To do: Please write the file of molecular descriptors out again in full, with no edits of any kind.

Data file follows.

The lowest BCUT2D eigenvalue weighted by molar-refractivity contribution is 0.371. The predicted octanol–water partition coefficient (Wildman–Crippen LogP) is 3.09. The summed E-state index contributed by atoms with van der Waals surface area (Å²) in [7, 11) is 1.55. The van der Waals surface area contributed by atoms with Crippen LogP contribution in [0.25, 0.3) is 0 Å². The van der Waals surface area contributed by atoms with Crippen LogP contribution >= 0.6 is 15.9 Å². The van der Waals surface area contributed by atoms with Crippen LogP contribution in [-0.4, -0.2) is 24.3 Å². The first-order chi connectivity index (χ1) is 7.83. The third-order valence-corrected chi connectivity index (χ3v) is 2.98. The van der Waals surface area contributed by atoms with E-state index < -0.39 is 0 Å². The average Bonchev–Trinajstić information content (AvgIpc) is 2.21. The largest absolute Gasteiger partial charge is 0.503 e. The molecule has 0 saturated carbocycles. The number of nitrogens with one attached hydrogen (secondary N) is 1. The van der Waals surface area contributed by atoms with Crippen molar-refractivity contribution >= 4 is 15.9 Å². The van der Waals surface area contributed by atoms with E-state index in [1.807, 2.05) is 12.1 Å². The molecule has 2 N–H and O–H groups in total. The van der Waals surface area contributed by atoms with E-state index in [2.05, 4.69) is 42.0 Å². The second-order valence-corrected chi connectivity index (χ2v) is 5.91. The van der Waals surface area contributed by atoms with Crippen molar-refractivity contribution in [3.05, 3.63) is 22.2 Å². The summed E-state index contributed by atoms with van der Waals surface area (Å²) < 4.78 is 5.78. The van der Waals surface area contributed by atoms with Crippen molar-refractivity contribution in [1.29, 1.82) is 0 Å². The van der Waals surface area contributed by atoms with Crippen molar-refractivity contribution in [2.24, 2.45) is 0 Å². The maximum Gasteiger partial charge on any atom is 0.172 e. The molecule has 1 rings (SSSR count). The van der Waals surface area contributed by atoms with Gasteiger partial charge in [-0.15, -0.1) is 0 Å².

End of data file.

The lowest BCUT2D eigenvalue weighted by molar-refractivity contribution is 0.371. The predicted octanol–water partition coefficient (Wildman–Crippen LogP) is 3.09. The summed E-state index contributed by atoms with van der Waals surface area (Å²) in [7, 11) is 1.55. The van der Waals surface area contributed by atoms with Crippen LogP contribution in [0.25, 0.3) is 0 Å². The van der Waals surface area contributed by atoms with Crippen LogP contribution >= 0.6 is 15.9 Å². The van der Waals surface area contributed by atoms with Crippen LogP contribution in [-0.4, -0.2) is 24.3 Å². The first-order chi connectivity index (χ1) is 7.83. The third-order valence-corrected chi connectivity index (χ3v) is 2.98. The van der Waals surface area contributed by atoms with E-state index < -0.39 is 0 Å². The average Bonchev–Trinajstić information content (AvgIpc) is 2.21. The largest absolute Gasteiger partial charge is 0.503 e. The molecule has 0 saturated carbocycles. The number of nitrogens with one attached hydrogen (secondary N) is 1. The van der Waals surface area contributed by atoms with Crippen molar-refractivity contribution >= 4 is 15.9 Å². The van der Waals surface area contributed by atoms with E-state index in [1.807, 2.05) is 12.1 Å². The molecule has 2 N–H and O–H groups in total. The van der Waals surface area contributed by atoms with E-state index in [2.05, 4.69) is 42.0 Å². The second-order valence-corrected chi connectivity index (χ2v) is 5.91. The van der Waals surface area contributed by atoms with Crippen molar-refractivity contribution in [3.05, 3.63) is 22.2 Å². The summed E-state index contributed by atoms with van der Waals surface area (Å²) < 4.78 is 5.78. The van der Waals surface area contributed by atoms with Crippen molar-refractivity contribution in [1.29, 1.82) is 0 Å². The van der Waals surface area contributed by atoms with Crippen molar-refractivity contribution in [2.24, 2.45) is 0 Å². The maximum Gasteiger partial charge on any atom is 0.172 e. The molecule has 1 rings (SSSR count). The van der Waals surface area contributed by atoms with Gasteiger partial charge in [-0.15, -0.1) is 0 Å².